If you’re a small business and are contemplating a move to an accounting software package, my counsel in the strongest possible terms is to avoid Quickbooks.
I understand that they have had a stranglehold on the small- to medium-sized business market for the last 15 years at least, and I applaud their success in delivering a core product that works, their marketing achievements, and in having achieved success through the horizontal and vertical integration. However their stewardship of their hard-earned market share and their concern for their clientele leaves quite a bit to be desired. I have been involved with a half dozen or so Quickbooks implementations over the years, and have had a financial interest in about half of those. In every case, each of those business entities have had to engage the Quickbooks organization in order to have their data from a previous version be compatible with an upgrade.
As a programmer and a data jock, it makes me particularly insane that a task that is so easy to achieve is so miserably executed by such a major company. As software evolves over time, the developer can always have the new software be able to read the old software, because you already do read and use the old data. All you need to do is integrate that capability into the new software. You can elect to convert it to the new format if you like.
I believe their motivation in being so unmotivated on backward integration is rooted in their zealous defense of their licensed software. Quickbooks has always been enthusiastic about application of security measures intended chiefly to keep illegal copies of their software from being used. As a career software developer, I can appreciate that, but the fact is that the service and care to the paying client base is being impeded.
Recently my wife Debbie, who operates a small business, had to buy herself a new laptop because the old one was worn out. When you buy a new laptop these days, it comes with Windows 8. Well, the version of Quickbooks she paid real money for just a few years ago doesn’t work Windows 8. Why shouldn’t it? Most all of the other programs do.
The reason is said that Quickbooks wants to sell more software.
And that’s what they did. As a systems professional, I am a fan of web-based deployment for a variety of reasons, not the least of which is that it’s always up-to-date. So I switched from Microsoft accounting that puts a few years back, I opted for the Quickbooks online. It costs about $10.00 a month, and I think that’s fair for the service and the way I use it. At length, Debbie reached the same conclusion.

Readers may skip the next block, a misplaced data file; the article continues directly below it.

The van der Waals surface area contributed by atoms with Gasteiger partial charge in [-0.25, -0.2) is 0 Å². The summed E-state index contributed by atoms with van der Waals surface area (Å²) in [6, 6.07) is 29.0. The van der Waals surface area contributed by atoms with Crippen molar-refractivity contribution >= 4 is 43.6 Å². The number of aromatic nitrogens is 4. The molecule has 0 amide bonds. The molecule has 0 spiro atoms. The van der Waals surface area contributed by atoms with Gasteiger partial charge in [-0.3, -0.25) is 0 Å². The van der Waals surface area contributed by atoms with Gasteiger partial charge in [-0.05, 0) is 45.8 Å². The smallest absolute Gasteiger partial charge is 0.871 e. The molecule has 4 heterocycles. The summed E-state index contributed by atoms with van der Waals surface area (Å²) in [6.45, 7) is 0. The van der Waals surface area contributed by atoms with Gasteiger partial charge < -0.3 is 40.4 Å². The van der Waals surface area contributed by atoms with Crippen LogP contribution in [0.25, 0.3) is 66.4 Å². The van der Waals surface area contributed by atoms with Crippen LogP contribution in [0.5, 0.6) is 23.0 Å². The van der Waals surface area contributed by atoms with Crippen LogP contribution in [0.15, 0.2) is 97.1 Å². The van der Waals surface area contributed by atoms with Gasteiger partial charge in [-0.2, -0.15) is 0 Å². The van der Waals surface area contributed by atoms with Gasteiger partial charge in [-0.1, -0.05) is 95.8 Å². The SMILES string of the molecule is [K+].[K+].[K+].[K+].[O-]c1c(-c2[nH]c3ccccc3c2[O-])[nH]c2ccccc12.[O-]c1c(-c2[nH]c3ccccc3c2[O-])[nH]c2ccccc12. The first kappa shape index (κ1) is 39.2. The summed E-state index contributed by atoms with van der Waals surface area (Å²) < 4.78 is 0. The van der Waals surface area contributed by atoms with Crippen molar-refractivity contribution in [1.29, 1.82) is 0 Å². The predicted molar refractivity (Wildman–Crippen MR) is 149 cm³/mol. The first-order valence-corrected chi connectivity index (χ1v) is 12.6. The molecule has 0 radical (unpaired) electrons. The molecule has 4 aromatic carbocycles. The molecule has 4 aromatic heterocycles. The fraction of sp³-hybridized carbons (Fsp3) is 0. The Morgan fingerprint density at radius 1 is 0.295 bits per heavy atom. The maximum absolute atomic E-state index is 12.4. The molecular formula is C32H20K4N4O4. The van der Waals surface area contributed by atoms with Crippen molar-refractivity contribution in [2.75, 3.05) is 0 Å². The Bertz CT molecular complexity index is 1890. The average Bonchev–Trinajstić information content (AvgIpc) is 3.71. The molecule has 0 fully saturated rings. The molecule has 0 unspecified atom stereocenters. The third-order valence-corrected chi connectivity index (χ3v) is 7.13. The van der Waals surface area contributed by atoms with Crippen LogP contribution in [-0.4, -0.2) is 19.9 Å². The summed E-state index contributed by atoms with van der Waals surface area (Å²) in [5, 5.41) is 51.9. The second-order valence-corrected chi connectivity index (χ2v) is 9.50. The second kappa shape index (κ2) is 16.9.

When it came to converting are all data from her existing Quickbooks version to the online version, all we got was an organization that couldn’t get out of its own way.
Having connected to the online system, we were supposed to update the existing data to the new version. The online software simply did not have Debbie’s version of Quickbooks as an option to select. So we had to contact user support.
The following sequence of events repeated itself at least three times and I think it is probably four:
When you contact user support, you have to talk to the wrong person several times before you’re connected to a person who concedes that perhaps the problem you are describing is theirs to handle. Once you find yourself connected to such a purpose, I encourage you mightily to stay on the line with that person until your problem is solved, otherwise you’ll simply have to start all over again someone else. No amount of asking for that person’s direct number were asking for a callback will help the situation. Do not let them hangup regardless of their pledge to call you back.
So you will walk the help desk analyst through the problem; at length they will say “I need to confer with someone else about this,” you have a lot of wait a long time. When they come back, they will propose a solution like “just select option C,” even though it is not the right choice for your application. It won’t work, and they will ask to try other options and they won’t work either. They will propose that you download a 30-day free trial download of the desktop version and use it to convert the data; that won’t work either.
Somewhere along the line the analyst will say, “Well, you wouldn’t have this issue if you purchased the $30.00 a month version.” Well. $30.00 a month as $360 a year, every year, and that’s starting to be some real money. The product only ever was worth a few hundred in the past, and that license would last several years.
But back to the help desk analyst. At length, he/she will reach the conclusion that this is a special case, and that Quickbooks can modify the data for you, if you send it in. There may be a price. And you, in your exhaustion, will think that sounds like an okay idea. “How long will it take?” we ask. “About five business days,” we’re told.
So after about 2 ½ weeks of not hearing anything we call. No one has ever heard of this issue, this case number, or our data. So, rinse and repeat.
I’m not exaggerating when I say that a couple of months later, we finally got our data, and it didn’t just arrive one day, we had to fight continually.
There must be a better way. All those hours we spent trying to solve this problem (it was dozens, possibly topping 100). Even a modest hourly rate for our time, that would add up to being a lot of money.
I am not running a small business now and am not in a position to experiment. I might be able to prevail on my wife to try one of these solutions*, or maybe we could have a little parallel processing. JMoney and gnucash look like good starting places to me.
I have a technical beef with Quickbooks, too. You can read about it here.
* [the original linked article is no longer available]